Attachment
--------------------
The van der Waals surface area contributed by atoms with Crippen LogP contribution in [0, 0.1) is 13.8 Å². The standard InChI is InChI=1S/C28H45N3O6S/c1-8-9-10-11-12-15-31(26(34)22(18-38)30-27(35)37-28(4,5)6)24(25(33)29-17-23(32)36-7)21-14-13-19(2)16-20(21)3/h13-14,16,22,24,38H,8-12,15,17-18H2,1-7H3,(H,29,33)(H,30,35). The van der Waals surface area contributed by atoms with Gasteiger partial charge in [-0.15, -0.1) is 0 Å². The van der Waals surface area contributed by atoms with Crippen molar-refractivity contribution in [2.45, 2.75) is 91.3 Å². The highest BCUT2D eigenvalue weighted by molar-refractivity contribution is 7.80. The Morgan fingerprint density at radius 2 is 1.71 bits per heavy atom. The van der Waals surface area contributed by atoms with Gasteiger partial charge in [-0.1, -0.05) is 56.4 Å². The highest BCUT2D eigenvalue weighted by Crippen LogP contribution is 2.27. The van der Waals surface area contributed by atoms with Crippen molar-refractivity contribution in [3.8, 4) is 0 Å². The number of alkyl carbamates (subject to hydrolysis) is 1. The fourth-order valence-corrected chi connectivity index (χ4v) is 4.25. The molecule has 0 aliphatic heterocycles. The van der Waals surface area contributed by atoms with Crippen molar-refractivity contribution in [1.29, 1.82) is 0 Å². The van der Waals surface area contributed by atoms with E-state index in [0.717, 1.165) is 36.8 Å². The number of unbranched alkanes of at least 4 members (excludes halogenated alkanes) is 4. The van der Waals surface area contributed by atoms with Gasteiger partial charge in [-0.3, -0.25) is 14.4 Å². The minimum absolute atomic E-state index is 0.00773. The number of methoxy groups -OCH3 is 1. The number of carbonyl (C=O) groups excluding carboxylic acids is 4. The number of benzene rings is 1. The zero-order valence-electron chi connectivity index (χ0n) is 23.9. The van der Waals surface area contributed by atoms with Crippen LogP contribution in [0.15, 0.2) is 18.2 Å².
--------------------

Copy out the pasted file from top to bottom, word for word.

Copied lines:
The van der Waals surface area contributed by atoms with Crippen LogP contribution in [0, 0.1) is 13.8 Å². The standard InChI is InChI=1S/C28H45N3O6S/c1-8-9-10-11-12-15-31(26(34)22(18-38)30-27(35)37-28(4,5)6)24(25(33)29-17-23(32)36-7)21-14-13-19(2)16-20(21)3/h13-14,16,22,24,38H,8-12,15,17-18H2,1-7H3,(H,29,33)(H,30,35). The van der Waals surface area contributed by atoms with Gasteiger partial charge in [-0.15, -0.1) is 0 Å². The van der Waals surface area contributed by atoms with Crippen molar-refractivity contribution in [2.45, 2.75) is 91.3 Å². The highest BCUT2D eigenvalue weighted by molar-refractivity contribution is 7.80. The Morgan fingerprint density at radius 2 is 1.71 bits per heavy atom. The van der Waals surface area contributed by atoms with Gasteiger partial charge in [-0.1, -0.05) is 56.4 Å². The highest BCUT2D eigenvalue weighted by Crippen LogP contribution is 2.27. The van der Waals surface area contributed by atoms with Crippen molar-refractivity contribution in [3.8, 4) is 0 Å². The number of alkyl carbamates (subject to hydrolysis) is 1. The fourth-order valence-corrected chi connectivity index (χ4v) is 4.25. The molecule has 0 aliphatic heterocycles. The van der Waals surface area contributed by atoms with Crippen molar-refractivity contribution in [1.29, 1.82) is 0 Å². The van der Waals surface area contributed by atoms with E-state index in [0.717, 1.165) is 36.8 Å². The number of unbranched alkanes of at least 4 members (excludes halogenated alkanes) is 4. The van der Waals surface area contributed by atoms with Gasteiger partial charge in [-0.3, -0.25) is 14.4 Å². The minimum absolute atomic E-state index is 0.00773. The number of methoxy groups -OCH3 is 1. The number of carbonyl (C=O) groups excluding carboxylic acids is 4. The number of benzene rings is 1. The zero-order valence-electron chi connectivity index (χ0n) is 23.9. The van der Waals surface area contributed by atoms with Crippen LogP contribution in [0.15, 0.2) is 18.2 Å².